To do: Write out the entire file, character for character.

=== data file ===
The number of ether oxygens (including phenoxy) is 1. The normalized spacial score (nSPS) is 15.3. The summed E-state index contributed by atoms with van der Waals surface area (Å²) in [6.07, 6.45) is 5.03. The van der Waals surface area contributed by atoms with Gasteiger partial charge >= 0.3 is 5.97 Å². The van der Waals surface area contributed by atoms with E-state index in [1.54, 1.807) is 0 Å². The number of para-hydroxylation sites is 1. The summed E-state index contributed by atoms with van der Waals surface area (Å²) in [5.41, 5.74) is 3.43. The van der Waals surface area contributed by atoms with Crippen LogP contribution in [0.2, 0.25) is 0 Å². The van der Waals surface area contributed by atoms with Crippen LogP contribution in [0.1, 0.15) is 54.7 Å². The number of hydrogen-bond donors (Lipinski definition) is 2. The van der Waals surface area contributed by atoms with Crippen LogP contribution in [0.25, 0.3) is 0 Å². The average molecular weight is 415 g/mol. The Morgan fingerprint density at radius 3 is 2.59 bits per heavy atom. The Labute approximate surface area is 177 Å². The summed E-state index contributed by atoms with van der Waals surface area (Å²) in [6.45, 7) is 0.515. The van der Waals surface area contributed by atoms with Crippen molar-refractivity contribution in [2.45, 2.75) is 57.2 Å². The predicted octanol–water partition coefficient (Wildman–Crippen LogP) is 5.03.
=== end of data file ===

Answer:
The number of ether oxygens (including phenoxy) is 1. The normalized spacial score (nSPS) is 15.3. The summed E-state index contributed by atoms with van der Waals surface area (Å²) in [6.07, 6.45) is 5.03. The van der Waals surface area contributed by atoms with Gasteiger partial charge >= 0.3 is 5.97 Å². The van der Waals surface area contributed by atoms with E-state index in [1.54, 1.807) is 0 Å². The number of para-hydroxylation sites is 1. The summed E-state index contributed by atoms with van der Waals surface area (Å²) in [5.41, 5.74) is 3.43. The van der Waals surface area contributed by atoms with Crippen LogP contribution in [0.2, 0.25) is 0 Å². The van der Waals surface area contributed by atoms with Crippen LogP contribution in [0.1, 0.15) is 54.7 Å². The number of hydrogen-bond donors (Lipinski definition) is 2. The van der Waals surface area contributed by atoms with Crippen LogP contribution in [0.25, 0.3) is 0 Å². The average molecular weight is 415 g/mol. The Morgan fingerprint density at radius 3 is 2.59 bits per heavy atom. The Labute approximate surface area is 177 Å². The summed E-state index contributed by atoms with van der Waals surface area (Å²) in [6.45, 7) is 0.515. The van der Waals surface area contributed by atoms with Crippen molar-refractivity contribution in [2.45, 2.75) is 57.2 Å². The predicted octanol–water partition coefficient (Wildman–Crippen LogP) is 5.03.